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empty lists vs empty generators

P: n/a
I'm using using generators and iterators more and more intead of
passing lists around, and prefer them. However, I'm not clear on the
best way to detect an empty generator (one that will return no items)
when some sort of special case handling is required.

Typical code for handling an empty list:
if somelist:
for x in somelist:
something(x)
else:
empty_list_special_case

But this doesn't work with iterators -- a generator is "true"
regardless of whether its going to return any items. (I understand
why).

The closest equivalent I know of is:
n = 0
for n, x in enumerate(somegenerator()):
something(x)
if n == 0:
empty_list_special_case

Which seems rather awkward -- doesn't read as easily for me, and
introduces another variable.

Q1: Is there a better or alternate way to handle this?
Q2: Is there a way that handles both lists and generators, so I don't
have to worry about which one I've got?

Thanks,
Brian.
Jul 19 '05 #1
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10 Replies


P: n/a
jfj
Brian Roberts wrote:
I'm using using generators and iterators more and more intead of
passing lists around, and prefer them. However, I'm not clear on the
best way to detect an empty generator (one that will return no items)
when some sort of special case handling is required.

Usually it will be the job of the generator to signal something like
this. I think a possible way might be:

class GeneratorEmpty: pass

def generator():
if not X:
raise GeneratorEmpty
for i in X:
yield i

try:
for x in generator
something (x)
except GeneratorEmpty:
generator_special_case

The trick is that when generators raise exceptions they terminate.
Although this is probably not what you want. The thing is that you
cannot know if a generator will return any elements until you call
its next() method.

Q2: Is there a way that handles both lists and generators, so I don't
have to worry about which one I've got?


I don't think this is possible. A generator must be called (with
next()) in order for its code to take over and see if it is empty or
not. Unlike the list.
jfj

Jul 19 '05 #2

P: n/a
In article <50*************************@posting.google.com> ,
br***@mirror.org (Brian Roberts) wrote:
I'm using using generators and iterators more and more intead of
passing lists around, and prefer them. However, I'm not clear on the
best way to detect an empty generator (one that will return no items)
when some sort of special case handling is required.


The best I can come up with is to depend on the fact that

for item in foo:
pass

only defines item if foo yields any items. Assuming item is not defined
before you execute the for loop, you can check to see if it's defined after
the loop, and use that to tell if foo was an empty list or generator.
Here's a demo. Unfortunately, I'm not sure if it's really any cleaner than
your way (but at least it doesn't add any extraneous variables)
# Creates an iterator which yields n items.
class gen:
def __init__(self, n):
self.n = n

def __iter__(self):
for i in range(self.n):
yield None

def checkEmpty(genOrList):
for item in genOrList:
pass

try:
item
print "%s had items" % genOrList
except NameError:
print "%s was empty" % genOrList

checkEmpty(gen(0))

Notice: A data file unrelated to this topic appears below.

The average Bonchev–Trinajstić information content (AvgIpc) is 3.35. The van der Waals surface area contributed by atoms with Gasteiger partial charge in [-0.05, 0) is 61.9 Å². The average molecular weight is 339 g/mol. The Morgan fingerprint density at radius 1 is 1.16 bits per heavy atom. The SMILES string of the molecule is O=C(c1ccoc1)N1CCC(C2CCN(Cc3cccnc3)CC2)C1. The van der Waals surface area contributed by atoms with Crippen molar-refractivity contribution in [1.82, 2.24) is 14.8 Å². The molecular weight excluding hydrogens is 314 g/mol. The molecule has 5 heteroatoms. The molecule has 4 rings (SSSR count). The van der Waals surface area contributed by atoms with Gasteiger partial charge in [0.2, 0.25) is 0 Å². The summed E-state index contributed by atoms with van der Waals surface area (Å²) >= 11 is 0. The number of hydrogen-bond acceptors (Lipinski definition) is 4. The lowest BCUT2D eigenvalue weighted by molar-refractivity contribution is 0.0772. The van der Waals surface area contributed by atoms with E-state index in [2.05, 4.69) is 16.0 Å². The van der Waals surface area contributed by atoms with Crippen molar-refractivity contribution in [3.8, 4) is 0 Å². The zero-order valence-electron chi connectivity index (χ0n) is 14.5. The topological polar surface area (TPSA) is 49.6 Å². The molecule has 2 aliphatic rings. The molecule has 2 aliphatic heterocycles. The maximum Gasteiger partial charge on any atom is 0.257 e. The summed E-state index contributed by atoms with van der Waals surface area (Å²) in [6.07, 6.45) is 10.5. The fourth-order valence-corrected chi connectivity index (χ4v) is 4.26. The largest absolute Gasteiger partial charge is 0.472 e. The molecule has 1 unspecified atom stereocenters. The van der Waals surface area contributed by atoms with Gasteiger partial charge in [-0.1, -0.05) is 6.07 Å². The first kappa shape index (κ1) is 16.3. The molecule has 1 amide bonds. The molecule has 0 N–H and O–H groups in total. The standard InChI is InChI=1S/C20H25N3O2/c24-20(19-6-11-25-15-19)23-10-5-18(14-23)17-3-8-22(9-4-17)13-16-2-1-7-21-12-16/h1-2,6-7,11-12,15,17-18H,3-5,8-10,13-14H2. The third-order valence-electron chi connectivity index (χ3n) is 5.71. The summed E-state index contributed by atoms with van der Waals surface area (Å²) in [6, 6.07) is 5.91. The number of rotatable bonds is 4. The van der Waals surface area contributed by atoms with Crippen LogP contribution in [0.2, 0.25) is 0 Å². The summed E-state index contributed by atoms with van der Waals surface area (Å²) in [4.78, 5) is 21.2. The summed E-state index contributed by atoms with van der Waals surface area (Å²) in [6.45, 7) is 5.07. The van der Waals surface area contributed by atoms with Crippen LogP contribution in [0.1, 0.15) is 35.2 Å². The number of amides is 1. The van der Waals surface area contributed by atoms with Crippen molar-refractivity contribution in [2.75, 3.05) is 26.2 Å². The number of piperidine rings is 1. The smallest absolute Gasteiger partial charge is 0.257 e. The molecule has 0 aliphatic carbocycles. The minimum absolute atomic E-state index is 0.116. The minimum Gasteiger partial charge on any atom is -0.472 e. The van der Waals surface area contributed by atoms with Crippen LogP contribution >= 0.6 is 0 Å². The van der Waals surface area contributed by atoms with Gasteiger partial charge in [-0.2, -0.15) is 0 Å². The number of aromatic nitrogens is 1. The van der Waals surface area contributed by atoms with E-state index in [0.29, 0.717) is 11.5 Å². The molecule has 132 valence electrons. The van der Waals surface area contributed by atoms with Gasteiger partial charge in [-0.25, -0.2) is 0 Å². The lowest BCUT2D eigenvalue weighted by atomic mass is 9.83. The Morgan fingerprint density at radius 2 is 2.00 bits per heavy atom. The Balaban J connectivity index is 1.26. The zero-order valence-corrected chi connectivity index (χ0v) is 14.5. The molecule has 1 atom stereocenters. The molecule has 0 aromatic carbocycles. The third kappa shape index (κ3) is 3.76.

checkEmpty(gen(1))
checkEmpty([])
checkEmpty([1])

--------------

Roy-Smiths-Computer:play$ ./gen.py
<__main__.gen instance at 0x36c620> was empty
<__main__.gen instance at 0x36c620> had items
[] was empty
[1] had items
Jul 19 '05 #3

P: n/a
On Mon, 02 May 2005 16:14:57 -0700, Brian Roberts wrote:
Q1: Is there a better or alternate way to handle this? Q2: Is there a way
that handles both lists and generators, so I don't have to worry about
which one I've got?


Are you in control of your generators? You could put a method on them that
tells if there is anything in them by manually implementing the .next()
call.

The other thing you could do is a generator wrapper that can tell for you,
but you'll lose some performance:

class EmptyGeneratorDetector(object):
"""Provides a method you can call to detect an empty
generator. You should probably name this class something
shorter.

Check if the generator is empty after construction by looking at
the isEmpty property."""

def __init__(self, generator):
self.generator = generator

self.isEmpty = False
self.givenFirst = False
try:
self.firstItem = generator.next()
except StopIteration:
self.isEmpty = True

def next(self):
if self.isEmpty:
raise StopIteration

if not self.givenFirst:
self.givenFirst = True
return self.firstItem
else:
return self.generator.next()

def __iter__(self):
return self

In action:

Python 2.3.5 (#1, Mar 3 2005, 17:32:12)
[GCC 3.4.3 (Gentoo Linux 3.4.3, ssp-3.4.3-0, pie-8.7.6.6)] on linux2
Type "help", "copyright", "credits" or "license" for more information.
from genwrap import *
def emptyGenerator(): .... raise StopIteration
.... yield None
.... def nonEmptyGenerator(): .... yield 1
.... yield 2
.... yield 3
.... e = emptyGenerator()
n = nonEmptyGenerator()
E = EmptyGeneratorDetector(e)
N = EmptyGeneratorDetector(n)
E.isEmpty True N.isEmpty False for i in E: .... print i
.... for i in N: .... print i
....
1
2
3


It is tested as much as you see it above :-)

(I recall a lengthy discussion of the best way to create an empty iterator
a while back, and that was not the winner. But it will do for now.)
Jul 19 '05 #4

P: n/a
On 2 May 2005 16:14:57 -0700, br***@mirror.org (Brian Roberts) wrote:
I'm using using generators and iterators more and more intead of
passing lists around, and prefer them. However, I'm not clear on the
best way to detect an empty generator (one that will return no items)
when some sort of special case handling is required.

Typical code for handling an empty list:
if somelist:
for x in somelist:
something(x)
else:
empty_list_special_case

But this doesn't work with iterators -- a generator is "true"